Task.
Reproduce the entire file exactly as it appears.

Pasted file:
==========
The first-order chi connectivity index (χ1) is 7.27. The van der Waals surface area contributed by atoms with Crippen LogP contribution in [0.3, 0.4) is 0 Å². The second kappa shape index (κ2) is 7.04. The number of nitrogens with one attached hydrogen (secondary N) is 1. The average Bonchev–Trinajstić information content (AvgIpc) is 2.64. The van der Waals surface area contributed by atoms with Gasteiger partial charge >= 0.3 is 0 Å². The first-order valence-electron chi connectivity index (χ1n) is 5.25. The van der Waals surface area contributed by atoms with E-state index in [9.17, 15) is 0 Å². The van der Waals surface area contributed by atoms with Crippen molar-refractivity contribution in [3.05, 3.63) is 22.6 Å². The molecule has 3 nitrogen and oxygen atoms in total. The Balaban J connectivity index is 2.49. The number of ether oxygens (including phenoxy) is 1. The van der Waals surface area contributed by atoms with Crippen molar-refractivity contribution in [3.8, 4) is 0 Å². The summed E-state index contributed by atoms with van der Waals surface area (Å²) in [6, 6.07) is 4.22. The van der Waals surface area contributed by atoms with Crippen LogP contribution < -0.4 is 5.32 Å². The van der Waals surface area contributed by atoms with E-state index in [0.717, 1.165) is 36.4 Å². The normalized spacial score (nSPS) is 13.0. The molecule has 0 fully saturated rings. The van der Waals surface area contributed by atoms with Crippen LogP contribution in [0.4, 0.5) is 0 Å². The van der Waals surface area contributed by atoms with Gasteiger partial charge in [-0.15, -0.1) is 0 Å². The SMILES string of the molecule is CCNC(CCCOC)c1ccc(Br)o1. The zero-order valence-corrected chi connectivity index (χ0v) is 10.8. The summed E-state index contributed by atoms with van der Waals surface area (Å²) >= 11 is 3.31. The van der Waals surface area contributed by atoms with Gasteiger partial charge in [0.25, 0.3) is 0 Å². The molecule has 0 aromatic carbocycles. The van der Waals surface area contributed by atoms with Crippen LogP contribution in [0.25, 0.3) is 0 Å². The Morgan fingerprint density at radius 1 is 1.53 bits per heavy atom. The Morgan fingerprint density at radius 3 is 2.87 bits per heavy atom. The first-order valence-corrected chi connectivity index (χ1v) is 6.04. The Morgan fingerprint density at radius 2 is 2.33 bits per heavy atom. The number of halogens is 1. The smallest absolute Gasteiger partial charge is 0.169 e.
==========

The first-order chi connectivity index (χ1) is 7.27. The van der Waals surface area contributed by atoms with Crippen LogP contribution in [0.3, 0.4) is 0 Å². The second kappa shape index (κ2) is 7.04. The number of nitrogens with one attached hydrogen (secondary N) is 1. The average Bonchev–Trinajstić information content (AvgIpc) is 2.64. The van der Waals surface area contributed by atoms with Gasteiger partial charge >= 0.3 is 0 Å². The first-order valence-electron chi connectivity index (χ1n) is 5.25. The van der Waals surface area contributed by atoms with E-state index in [9.17, 15) is 0 Å². The van der Waals surface area contributed by atoms with Crippen molar-refractivity contribution in [3.05, 3.63) is 22.6 Å². The molecule has 3 nitrogen and oxygen atoms in total. The Balaban J connectivity index is 2.49. The number of ether oxygens (including phenoxy) is 1. The van der Waals surface area contributed by atoms with Crippen molar-refractivity contribution in [3.8, 4) is 0 Å². The summed E-state index contributed by atoms with van der Waals surface area (Å²) in [6, 6.07) is 4.22. The van der Waals surface area contributed by atoms with Crippen LogP contribution < -0.4 is 5.32 Å². The van der Waals surface area contributed by atoms with E-state index in [0.717, 1.165) is 36.4 Å². The normalized spacial score (nSPS) is 13.0. The molecule has 0 fully saturated rings. The van der Waals surface area contributed by atoms with Crippen LogP contribution in [0.4, 0.5) is 0 Å². The van der Waals surface area contributed by atoms with Gasteiger partial charge in [-0.15, -0.1) is 0 Å². The SMILES string of the molecule is CCNC(CCCOC)c1ccc(Br)o1. The zero-order valence-corrected chi connectivity index (χ0v) is 10.8. The summed E-state index contributed by atoms with van der Waals surface area (Å²) >= 11 is 3.31. The van der Waals surface area contributed by atoms with Gasteiger partial charge in [0.25, 0.3) is 0 Å². The molecule has 0 aromatic carbocycles. The van der Waals surface area contributed by atoms with Crippen LogP contribution in [0.25, 0.3) is 0 Å². The Morgan fingerprint density at radius 1 is 1.53 bits per heavy atom. The Morgan fingerprint density at radius 3 is 2.87 bits per heavy atom. The first-order valence-corrected chi connectivity index (χ1v) is 6.04. The Morgan fingerprint density at radius 2 is 2.33 bits per heavy atom. The number of halogens is 1. The smallest absolute Gasteiger partial charge is 0.169 e.